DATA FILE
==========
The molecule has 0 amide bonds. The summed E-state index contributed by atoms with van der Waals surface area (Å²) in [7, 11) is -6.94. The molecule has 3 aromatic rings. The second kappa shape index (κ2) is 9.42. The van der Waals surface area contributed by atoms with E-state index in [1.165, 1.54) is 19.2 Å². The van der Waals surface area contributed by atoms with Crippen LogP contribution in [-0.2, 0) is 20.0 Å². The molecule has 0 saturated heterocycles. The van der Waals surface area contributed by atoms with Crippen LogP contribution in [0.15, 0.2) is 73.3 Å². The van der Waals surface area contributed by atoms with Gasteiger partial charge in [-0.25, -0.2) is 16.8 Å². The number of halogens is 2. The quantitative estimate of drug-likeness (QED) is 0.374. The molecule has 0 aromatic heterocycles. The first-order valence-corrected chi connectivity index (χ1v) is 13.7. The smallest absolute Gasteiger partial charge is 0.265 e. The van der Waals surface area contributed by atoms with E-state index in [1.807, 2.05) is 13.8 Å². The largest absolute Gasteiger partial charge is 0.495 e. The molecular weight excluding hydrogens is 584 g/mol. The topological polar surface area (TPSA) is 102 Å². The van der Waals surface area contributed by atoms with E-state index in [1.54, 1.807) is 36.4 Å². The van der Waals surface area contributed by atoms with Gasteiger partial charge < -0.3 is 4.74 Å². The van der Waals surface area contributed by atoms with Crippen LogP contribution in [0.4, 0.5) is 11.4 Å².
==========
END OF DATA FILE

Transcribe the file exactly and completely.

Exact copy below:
The molecule has 0 amide bonds. The summed E-state index contributed by atoms with van der Waals surface area (Å²) in [7, 11) is -6.94. The molecule has 3 aromatic rings. The second kappa shape index (κ2) is 9.42. The van der Waals surface area contributed by atoms with E-state index in [1.165, 1.54) is 19.2 Å². The van der Waals surface area contributed by atoms with Crippen LogP contribution in [-0.2, 0) is 20.0 Å². The molecule has 0 saturated heterocycles. The van der Waals surface area contributed by atoms with Crippen LogP contribution in [0.15, 0.2) is 73.3 Å². The van der Waals surface area contributed by atoms with Gasteiger partial charge in [-0.25, -0.2) is 16.8 Å². The number of halogens is 2. The quantitative estimate of drug-likeness (QED) is 0.374. The molecule has 0 aromatic heterocycles. The first-order valence-corrected chi connectivity index (χ1v) is 13.7. The smallest absolute Gasteiger partial charge is 0.265 e. The van der Waals surface area contributed by atoms with E-state index in [1.807, 2.05) is 13.8 Å². The largest absolute Gasteiger partial charge is 0.495 e. The molecular weight excluding hydrogens is 584 g/mol. The topological polar surface area (TPSA) is 102 Å². The van der Waals surface area contributed by atoms with E-state index in [1.54, 1.807) is 36.4 Å². The van der Waals surface area contributed by atoms with Gasteiger partial charge < -0.3 is 4.74 Å². The van der Waals surface area contributed by atoms with Crippen LogP contribution in [0.4, 0.5) is 11.4 Å².